Offer to take them to an appointment with their physician or to the Emergency Room. Recognize the potential severity of PPD and don’t dismiss medication as unnecessary. Many women do not need medication for PPD, but for some it is necessary.

“Family members questioned why I was going to take medicine for PPD. The suggestion was that I was weak and I just needed to get it together. But I couldn’t just get it together and so I took the medication, it helped and I came of it months later. Second time round when symptoms started to show up my family was much more supportive of my treatment plan and really stepped up to help.” -D.W.

“I went to a support group and took meds for a time. Both definitely helped. And believe it or not, Brooke Shield’s book helped!” –L.S.

4. Know the symptoms

Women respond in different ways. Be aware that they might not recognize what they are dealing with.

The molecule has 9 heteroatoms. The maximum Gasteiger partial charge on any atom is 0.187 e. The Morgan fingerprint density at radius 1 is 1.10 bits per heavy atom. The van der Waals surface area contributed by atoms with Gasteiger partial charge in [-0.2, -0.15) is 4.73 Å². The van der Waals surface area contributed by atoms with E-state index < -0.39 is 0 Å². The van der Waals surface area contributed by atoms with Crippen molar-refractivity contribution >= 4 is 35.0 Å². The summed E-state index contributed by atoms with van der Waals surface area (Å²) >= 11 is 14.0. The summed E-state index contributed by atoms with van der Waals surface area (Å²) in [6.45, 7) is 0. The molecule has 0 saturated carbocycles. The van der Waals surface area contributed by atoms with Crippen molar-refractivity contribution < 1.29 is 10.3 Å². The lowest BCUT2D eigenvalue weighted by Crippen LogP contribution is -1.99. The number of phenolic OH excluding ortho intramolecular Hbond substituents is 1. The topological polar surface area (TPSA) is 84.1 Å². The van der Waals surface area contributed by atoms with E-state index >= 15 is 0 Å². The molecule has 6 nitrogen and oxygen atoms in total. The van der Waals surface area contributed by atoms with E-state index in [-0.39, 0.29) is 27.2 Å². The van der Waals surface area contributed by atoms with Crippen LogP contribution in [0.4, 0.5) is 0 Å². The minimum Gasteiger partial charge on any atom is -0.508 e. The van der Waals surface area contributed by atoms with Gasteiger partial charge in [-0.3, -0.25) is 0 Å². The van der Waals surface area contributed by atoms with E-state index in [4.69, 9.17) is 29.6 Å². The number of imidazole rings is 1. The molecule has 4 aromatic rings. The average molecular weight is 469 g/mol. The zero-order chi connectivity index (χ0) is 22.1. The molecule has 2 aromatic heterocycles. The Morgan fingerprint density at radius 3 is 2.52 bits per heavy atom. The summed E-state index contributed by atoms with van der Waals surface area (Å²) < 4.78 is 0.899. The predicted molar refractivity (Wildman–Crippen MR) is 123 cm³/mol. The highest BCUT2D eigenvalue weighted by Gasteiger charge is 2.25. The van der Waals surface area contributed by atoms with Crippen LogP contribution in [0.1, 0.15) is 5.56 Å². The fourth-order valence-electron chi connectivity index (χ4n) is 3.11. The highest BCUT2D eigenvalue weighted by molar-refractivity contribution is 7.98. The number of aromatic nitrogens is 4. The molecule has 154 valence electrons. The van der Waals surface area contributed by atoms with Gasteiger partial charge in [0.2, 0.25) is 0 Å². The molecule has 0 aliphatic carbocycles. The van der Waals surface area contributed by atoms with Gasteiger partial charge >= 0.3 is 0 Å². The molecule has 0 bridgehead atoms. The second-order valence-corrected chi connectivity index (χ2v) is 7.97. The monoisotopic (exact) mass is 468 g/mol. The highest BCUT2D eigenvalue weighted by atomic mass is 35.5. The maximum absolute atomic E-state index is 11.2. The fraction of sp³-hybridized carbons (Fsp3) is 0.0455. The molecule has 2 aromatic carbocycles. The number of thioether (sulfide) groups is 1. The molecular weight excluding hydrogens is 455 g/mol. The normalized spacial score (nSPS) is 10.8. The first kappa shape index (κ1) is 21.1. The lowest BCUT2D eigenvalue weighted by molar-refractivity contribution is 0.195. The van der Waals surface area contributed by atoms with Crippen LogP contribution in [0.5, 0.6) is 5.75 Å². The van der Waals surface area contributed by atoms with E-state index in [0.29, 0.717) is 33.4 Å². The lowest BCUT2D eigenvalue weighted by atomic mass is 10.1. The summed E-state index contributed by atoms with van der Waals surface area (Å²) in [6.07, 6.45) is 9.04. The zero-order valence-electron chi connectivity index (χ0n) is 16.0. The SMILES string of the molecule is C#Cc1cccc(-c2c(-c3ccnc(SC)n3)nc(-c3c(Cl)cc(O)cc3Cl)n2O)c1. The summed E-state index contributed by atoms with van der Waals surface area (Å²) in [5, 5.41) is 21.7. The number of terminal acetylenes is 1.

“ Reading about the variety of what PPD can look like helped. I didn’t catch it at first because I wasn’t crying. I was angry.” –A.B.

5. Help with the little things and the not so little things

Lader suggests offering to help make things easier to meet basic needs. Make specific offers of help as mom might be to overwhelmed to even think about what she needs.
“Did you eat today? Can I make you something?”
“Do you want me to watch the baby while you sleep/shower?”
“I have a thing for laundry. Let me get the kids’ laundry done for you.”
Assure them they don’t need to entertain you, this is just what friends do, they help each other.

“Just someone to bring me lunch or a glass or water, and just sit and be helped.” – S.M.

Local Tucson non-profit Heartsounds provides no cost, in-home help for low-income moms in the form of doulas. Lader, a certified doula herself, is on the board of Heartsounds and explains how doulas can help moms and babies.
Doulas can help you get rest and nutrition you need. Disturbed sleep and eating habits can exacerbate the situation.